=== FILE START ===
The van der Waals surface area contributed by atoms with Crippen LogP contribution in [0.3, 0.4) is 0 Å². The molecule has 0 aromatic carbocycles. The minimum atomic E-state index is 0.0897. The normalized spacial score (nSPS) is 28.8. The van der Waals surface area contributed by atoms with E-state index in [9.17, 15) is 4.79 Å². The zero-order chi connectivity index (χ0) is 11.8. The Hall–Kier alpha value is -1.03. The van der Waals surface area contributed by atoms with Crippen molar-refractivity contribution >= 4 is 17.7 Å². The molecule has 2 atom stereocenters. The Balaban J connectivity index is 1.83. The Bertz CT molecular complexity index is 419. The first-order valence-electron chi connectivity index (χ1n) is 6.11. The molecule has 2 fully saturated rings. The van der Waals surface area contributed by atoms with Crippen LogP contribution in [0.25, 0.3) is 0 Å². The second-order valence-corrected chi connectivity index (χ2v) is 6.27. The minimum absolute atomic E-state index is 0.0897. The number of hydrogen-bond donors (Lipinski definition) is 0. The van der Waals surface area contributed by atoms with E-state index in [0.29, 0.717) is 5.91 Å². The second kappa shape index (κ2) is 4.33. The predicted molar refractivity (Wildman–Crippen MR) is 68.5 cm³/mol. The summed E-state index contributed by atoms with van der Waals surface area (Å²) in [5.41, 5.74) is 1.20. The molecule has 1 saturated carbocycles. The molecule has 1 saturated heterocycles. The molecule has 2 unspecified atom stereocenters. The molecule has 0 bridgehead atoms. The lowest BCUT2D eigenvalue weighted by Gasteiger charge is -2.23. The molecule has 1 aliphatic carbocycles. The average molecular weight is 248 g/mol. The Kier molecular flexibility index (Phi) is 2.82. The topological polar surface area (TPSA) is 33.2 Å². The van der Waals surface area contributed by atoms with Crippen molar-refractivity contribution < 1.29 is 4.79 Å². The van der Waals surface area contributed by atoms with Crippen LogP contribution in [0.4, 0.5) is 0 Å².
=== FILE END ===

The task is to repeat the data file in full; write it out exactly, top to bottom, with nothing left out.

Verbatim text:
The van der Waals surface area contributed by atoms with Crippen LogP contribution in [0.3, 0.4) is 0 Å². The molecule has 0 aromatic carbocycles. The minimum atomic E-state index is 0.0897. The normalized spacial score (nSPS) is 28.8. The van der Waals surface area contributed by atoms with E-state index in [9.17, 15) is 4.79 Å². The zero-order chi connectivity index (χ0) is 11.8. The Hall–Kier alpha value is -1.03. The van der Waals surface area contributed by atoms with Crippen molar-refractivity contribution >= 4 is 17.7 Å². The molecule has 2 atom stereocenters. The Balaban J connectivity index is 1.83. The Bertz CT molecular complexity index is 419. The first-order valence-electron chi connectivity index (χ1n) is 6.11. The molecule has 2 fully saturated rings. The van der Waals surface area contributed by atoms with Crippen LogP contribution in [0.25, 0.3) is 0 Å². The second-order valence-corrected chi connectivity index (χ2v) is 6.27. The minimum absolute atomic E-state index is 0.0897. The number of hydrogen-bond donors (Lipinski definition) is 0. The van der Waals surface area contributed by atoms with E-state index in [0.29, 0.717) is 5.91 Å². The second kappa shape index (κ2) is 4.33. The predicted molar refractivity (Wildman–Crippen MR) is 68.5 cm³/mol. The summed E-state index contributed by atoms with van der Waals surface area (Å²) in [5.41, 5.74) is 1.20. The molecule has 1 saturated carbocycles. The molecule has 1 saturated heterocycles. The molecule has 2 unspecified atom stereocenters. The molecule has 0 bridgehead atoms. The lowest BCUT2D eigenvalue weighted by Gasteiger charge is -2.23. The molecule has 1 aliphatic carbocycles. The average molecular weight is 248 g/mol. The Kier molecular flexibility index (Phi) is 2.82. The topological polar surface area (TPSA) is 33.2 Å². The van der Waals surface area contributed by atoms with Crippen molar-refractivity contribution < 1.29 is 4.79 Å². The van der Waals surface area contributed by atoms with Crippen LogP contribution in [0.4, 0.5) is 0 Å².